A Name for Our Poetry Podcast

A Name for Our Poetry Podcast

A wolf howls in the night; your friends are gone and there’s bloody mud under your fingernails.
The coyotes shout the twisted moon; your love is gone and the trench is caving in.
Who will stop the evil?
Who will find the song to combine this troubled inland empire
into one spirit, one heart, one love, one calm and steady push
to a kinder, a gentler,
a more interesting, more creative, more joyful, more beautiful
life, land, world?

Poetry in the dark of night.
Poetry in the light of day.
Poetry in the heart of hearts.
The turning of the wheel.

Unstoppable Poetry:
Inevitable Poetry:
Relentless Poetry:
Bursting Poetry:
The kind that overtakes by sinking slender fingers deep down
into the place where the heart meets the mind meets the soul.

We Shall Know Commonwealth Again.
We’ll stand within ourselves straight and tall,
admitting the Truth of our common hold.

Some people, living large here in the freeworld,
say we’ve got to stop Trump,
keep the train upon the tracks.
Sure–but that’s not enough and if that is our sole goal we won’t even manage that.

When was it that the rich sat in their silverbirds,
looking down for the first scurries of the rebellion?

And how did the West avoid the Marx’s inevitable evolution?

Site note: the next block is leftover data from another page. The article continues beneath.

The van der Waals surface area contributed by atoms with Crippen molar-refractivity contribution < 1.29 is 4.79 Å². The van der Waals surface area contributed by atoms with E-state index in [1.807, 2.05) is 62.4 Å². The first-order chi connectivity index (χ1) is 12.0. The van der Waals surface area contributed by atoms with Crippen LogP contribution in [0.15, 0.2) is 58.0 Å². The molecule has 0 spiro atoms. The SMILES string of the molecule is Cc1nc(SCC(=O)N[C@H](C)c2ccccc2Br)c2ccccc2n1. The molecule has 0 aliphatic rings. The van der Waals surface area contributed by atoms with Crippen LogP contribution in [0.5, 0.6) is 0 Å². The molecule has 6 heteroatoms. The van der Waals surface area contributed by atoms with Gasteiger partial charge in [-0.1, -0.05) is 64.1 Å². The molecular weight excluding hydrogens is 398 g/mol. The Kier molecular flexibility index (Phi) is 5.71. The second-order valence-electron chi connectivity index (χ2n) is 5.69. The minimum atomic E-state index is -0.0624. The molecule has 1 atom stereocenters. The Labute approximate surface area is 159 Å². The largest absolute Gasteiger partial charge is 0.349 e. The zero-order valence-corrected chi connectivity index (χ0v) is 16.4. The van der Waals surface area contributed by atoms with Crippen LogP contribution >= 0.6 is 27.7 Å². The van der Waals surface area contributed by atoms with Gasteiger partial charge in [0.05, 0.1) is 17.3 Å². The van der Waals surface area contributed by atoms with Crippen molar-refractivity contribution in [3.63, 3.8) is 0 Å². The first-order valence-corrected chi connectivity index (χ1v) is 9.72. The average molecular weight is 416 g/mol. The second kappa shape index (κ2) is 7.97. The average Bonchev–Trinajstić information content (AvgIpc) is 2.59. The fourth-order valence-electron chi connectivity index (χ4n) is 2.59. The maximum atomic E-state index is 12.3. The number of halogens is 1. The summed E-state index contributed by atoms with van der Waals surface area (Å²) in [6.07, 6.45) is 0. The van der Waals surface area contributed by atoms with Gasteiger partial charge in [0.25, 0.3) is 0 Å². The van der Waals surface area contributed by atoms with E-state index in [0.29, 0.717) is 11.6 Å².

Regulations contra world-shaking investments and other exploitations;
taxes that relieved the aristocracy of their excess and built roads, dams, parks,
schools, opportunities.
The GI bill.
Things like that; things we could do again.
But how? How to relax enough that we can all show up in the same room?
How to stop dreaming of perfect safeties, perfect securities, perfect attitudes, perfect victories;
and focus on the great progress readily available?

What do we agree on? We agree that, insofar as the economic and societal structures can with impunity allow it, we should all have the chance to unfold the Love within in a way that is great and glorious cool. We agree that, insofar as the economic and societal structures can with impunity allow it, people shouldn’t live in the chains of poverty, illness, ignorance. So then we just need to know: can we get away with both happiness and decency? Can we have a nation that is safe, secure, and full of beautiful possibilities for all of us? Actually, even before we answer that, we know we have to fight for that because unless we are clearly and solidly headed in that direction, the center fractures and people vote for salvations and condemnations: the panic wins and the train skips the tracks.

The thing I sense is that with steady hand, calm mind, and open heart, we can chart a course that is OK. But I worry that we will blow our hand because we lack the empathy-imagination to grasp that we are all in this together.

Possible names:
In this Together
Unstoppable Poetry
Bursting Poetry
We shall know Commonwealth
Tis not too Late
To Seek a Newer World

AMW/BW, the loneliest desperadoes ever to spin a six-shooter.
June 29, 2016


I settle down, hangdog.
We call our wives, repentant.
You bleed the hen, sickened.